'Designer babies': FDA weighs controversial fertility method


What if you could create a healthy embryo free of genetic mutations, but it would require DNA from two women? Would it be a medical breakthrough or slippery slope? Those are just a few of the questions the Food and Drug Administration is considering.

Doctors could potentially wipe out a list of incurable, inherited disease, including muscular dystrophy, using the DNA from two women and one man.

"The idea you can make a fix before a baby is born so a couple can have a healthy baby is terrific," said Dr. Richard Besser, ABC News senior medical editor.

The procedure is sometimes known as three-parent IVF. It starts with a mother's egg. If there are problems with the mitochondrial DNA, doctors are able to lift the egg's nucleus -- with all the genes for height, weight, gender, eye color still intact -- and move it to a donor egg, one that has healthy mitochondrial DNA. That genetically modified egg could be fertilized with the father's sperm in a lab, and then it's just like regular IVF; the embryo is implanted into the mom.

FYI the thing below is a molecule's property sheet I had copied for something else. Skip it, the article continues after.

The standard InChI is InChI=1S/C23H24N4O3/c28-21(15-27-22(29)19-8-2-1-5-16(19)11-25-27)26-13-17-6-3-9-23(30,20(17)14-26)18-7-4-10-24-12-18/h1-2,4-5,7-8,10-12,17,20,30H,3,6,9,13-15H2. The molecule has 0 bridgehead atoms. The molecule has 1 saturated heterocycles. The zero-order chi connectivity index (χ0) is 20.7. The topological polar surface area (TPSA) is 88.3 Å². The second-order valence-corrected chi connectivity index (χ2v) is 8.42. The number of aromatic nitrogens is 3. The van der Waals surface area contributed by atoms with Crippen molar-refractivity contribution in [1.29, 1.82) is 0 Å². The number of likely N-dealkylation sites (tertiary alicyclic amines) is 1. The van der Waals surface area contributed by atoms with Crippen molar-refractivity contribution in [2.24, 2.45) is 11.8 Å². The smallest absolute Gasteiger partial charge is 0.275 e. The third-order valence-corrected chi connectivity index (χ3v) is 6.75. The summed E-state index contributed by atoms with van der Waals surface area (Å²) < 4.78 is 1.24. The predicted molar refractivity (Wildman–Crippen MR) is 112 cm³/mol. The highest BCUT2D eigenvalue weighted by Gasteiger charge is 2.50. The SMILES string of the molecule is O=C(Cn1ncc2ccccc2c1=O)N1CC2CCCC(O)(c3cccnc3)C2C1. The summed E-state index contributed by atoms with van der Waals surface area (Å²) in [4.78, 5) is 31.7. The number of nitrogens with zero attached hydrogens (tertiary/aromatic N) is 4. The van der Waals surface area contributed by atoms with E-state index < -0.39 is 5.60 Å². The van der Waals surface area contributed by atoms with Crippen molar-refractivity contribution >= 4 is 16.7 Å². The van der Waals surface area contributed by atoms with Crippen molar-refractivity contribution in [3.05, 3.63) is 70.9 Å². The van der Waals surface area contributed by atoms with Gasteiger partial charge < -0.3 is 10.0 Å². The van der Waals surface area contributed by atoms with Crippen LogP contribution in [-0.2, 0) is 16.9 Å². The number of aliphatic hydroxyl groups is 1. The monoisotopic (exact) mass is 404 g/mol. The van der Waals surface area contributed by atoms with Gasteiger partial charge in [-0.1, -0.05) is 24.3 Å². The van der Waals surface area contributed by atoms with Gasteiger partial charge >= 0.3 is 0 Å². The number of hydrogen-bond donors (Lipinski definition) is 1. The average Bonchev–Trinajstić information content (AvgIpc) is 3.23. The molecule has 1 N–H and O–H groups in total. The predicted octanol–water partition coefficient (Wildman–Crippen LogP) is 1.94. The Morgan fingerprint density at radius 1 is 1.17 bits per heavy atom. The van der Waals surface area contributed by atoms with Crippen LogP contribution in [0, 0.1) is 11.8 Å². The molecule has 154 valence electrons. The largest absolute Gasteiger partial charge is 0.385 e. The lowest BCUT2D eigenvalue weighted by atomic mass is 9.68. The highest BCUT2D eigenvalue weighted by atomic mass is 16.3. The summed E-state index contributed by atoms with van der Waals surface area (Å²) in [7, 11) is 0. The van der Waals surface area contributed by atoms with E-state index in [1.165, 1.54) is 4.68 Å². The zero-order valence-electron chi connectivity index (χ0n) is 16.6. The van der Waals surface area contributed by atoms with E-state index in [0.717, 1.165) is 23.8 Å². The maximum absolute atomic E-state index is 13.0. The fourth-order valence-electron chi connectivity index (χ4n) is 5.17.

Researchers in Oregon tried this with monkeys and it worked. They tried it with human eggs but didn't take the final step of implanting them. The process is controversial and doctors say there could be unforeseen risks in future generations.

"The idea that the change you make could lead to a birth defect that you aren't aware of or a problem in the next generation. How do you do the studies to even sort that out?" said Besser.

Experts also question whether this is a dangerous path to designer babies.

"Are you on your way to selecting characteristics in a baby and do we really want to go there?" said Besser.

Great Britain is expected to have its first three-parent IVF births in 2015, but it's really not on the immediate horizon here in the U.S. This week, scientists told the FDA further experiments could take decades.

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